Irrigating the High Desert land for farming was a major concern of early Prineville settlers, and the first successful irrigation of the Ochoco Creek occurred in 1921 with the construction of a dam. The reservoir was rarely filled to capacity, however, and landowners began serious lobbying efforts for a dam on the much larger Crooked River. In 1956, the Crooked River Project was authorized by Congress, resulting in the construction of the Bowman Dam. The Prineville Reservoir created a reliable water supply and was successful in bolstering agricultural production in the region.

In 1952, former newspaperman Les Schwab purchased his first tire store in Prineville and soon opened tire shops in nearby Bend and Redmond. As of 2015, the Les Schwab Tire Center chain boasted 478 stores throughout the western states. Schwab, who died in 2007, lived with his family on an 80,000-acre ranch southeast of Prineville.

Agriculture and forestry are its dominant industries, with more recent developments in tourism, recreation, and high-tech computer server farms strengthening its economy. The diverse geology of the Prineville area has made it a popular rock-hunting site. Both Facebook and Apple have installed server farms in the city, attracted by tax breaks and inexpensive power. The population of the town in 2020 was 10,736.

  • Prineville.

    Courtesy Oregon Hist. Soc. Research Lib., ba014902

  • West side of Main St., Prineville, c.1890.

    Courtesy Oregon Hist. Soc. Research Lib., 37706

  • Crook County Courthouse, Prineville.

    Courtesy Oregon Hist. Soc. Research Lib., Orhi17673

  • Prineville, c.1915; Hotel Prineville on the left.

    Courtesy Oregon Hist. Soc. Research Lib., 003729

  • William (left) and Gus (right) Prose in front their Prineville shop .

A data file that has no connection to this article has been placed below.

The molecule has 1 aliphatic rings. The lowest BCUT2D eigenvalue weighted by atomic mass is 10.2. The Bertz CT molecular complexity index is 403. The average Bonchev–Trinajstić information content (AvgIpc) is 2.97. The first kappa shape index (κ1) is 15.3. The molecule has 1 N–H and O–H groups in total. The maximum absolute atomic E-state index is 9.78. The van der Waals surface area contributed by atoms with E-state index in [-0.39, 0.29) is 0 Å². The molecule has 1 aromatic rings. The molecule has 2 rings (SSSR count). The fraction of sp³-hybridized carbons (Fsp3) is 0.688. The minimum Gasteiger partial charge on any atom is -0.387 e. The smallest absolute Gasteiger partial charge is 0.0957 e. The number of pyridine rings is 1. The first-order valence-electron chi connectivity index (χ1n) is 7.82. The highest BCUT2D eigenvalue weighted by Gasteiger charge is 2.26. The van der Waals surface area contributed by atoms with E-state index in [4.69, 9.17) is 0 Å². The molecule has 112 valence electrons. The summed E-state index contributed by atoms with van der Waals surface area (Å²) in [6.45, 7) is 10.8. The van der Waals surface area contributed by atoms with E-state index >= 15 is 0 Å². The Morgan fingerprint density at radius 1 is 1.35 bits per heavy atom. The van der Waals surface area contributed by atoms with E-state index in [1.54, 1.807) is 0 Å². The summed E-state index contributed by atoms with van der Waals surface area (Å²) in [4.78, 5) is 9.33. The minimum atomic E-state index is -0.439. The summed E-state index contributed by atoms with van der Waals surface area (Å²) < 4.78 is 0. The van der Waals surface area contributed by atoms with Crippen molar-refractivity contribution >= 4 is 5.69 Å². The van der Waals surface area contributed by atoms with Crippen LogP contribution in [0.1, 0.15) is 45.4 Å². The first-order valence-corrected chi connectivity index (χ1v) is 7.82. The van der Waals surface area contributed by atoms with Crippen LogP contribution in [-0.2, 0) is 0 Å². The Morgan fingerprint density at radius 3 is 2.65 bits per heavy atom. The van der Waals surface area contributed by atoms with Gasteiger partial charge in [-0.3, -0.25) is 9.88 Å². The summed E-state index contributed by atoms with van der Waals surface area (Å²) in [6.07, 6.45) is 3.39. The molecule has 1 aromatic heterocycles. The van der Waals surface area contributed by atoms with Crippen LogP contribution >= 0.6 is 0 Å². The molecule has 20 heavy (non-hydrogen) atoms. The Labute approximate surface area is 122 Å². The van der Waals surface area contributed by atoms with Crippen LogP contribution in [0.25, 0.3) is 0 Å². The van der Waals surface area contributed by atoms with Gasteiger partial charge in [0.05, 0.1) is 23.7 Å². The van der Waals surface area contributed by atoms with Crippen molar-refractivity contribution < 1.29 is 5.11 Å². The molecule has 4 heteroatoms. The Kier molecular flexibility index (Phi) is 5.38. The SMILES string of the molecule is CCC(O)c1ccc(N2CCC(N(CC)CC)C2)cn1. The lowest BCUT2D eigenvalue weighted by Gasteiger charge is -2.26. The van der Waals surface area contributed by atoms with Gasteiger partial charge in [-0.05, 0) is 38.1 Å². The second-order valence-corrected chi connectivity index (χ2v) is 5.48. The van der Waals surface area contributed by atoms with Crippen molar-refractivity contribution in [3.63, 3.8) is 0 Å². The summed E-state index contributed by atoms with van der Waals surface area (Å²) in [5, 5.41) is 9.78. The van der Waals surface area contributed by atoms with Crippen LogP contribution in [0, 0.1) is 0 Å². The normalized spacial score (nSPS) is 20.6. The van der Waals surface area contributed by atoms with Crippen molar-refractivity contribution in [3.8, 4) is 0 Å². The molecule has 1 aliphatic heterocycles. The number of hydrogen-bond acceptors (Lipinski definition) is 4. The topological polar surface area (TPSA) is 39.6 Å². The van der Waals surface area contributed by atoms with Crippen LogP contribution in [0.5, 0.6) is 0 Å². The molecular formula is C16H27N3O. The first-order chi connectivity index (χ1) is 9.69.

Courtesy Oregon Hist. Soc. Research Lib., Orhi91542

  • Now the A.R. Bowman Memorial Museum

    Crook County Bank, Prineville.

    Now the A.R. Bowman Memorial Museum Courtesy Oregon Hist. Soc. Research Lib., 018801

  • Crook County Fairgrounds, Prineville.

    Courtesy Oregon Hist. Soc. Research Lib., ba014870

  • Crooked River Roundup, Prineville, 1919.

    Courtesy Oregon Hist. Soc. Research Lib., Orhi9783

  • Prineville, c.1935.

    Courtesy Oregon Hist. Soc. Research Lib., 008326

  • Aerial of Prineville, July 1939.

    Courtesy Oregon Hist. Soc. Research Lib., 013362

  • Main St., Prineville, 1959.

    Courtesy Oregon Hist. Soc. Research Lib., ba014932

  • Prineville Timber carnival, 1982.

    Courtesy Oregon Hist. Soc. Research Lib., 023702

  • Ochoco Dam.

    Courtesy Oregon Hist. Soc. Research Lib., ba014894

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Further Reading

"An Oregon Mill Town Learns to Love Facebook and Apple," New York Times, March 6, 2018. 

Corning, H. M. Dictionary of Oregon History. Portland: Bindford & Mort, 1989.

Lent, S. Central Oregon Place Names, Volume 1: Crook County. Bend: Maverick Publications, 2001.

State, T. O. Crook County History

Workers of the Writers' Project of the Work Projects Administration. Oregon: End of the Trail. Portland: Bindford & Mort, 1940.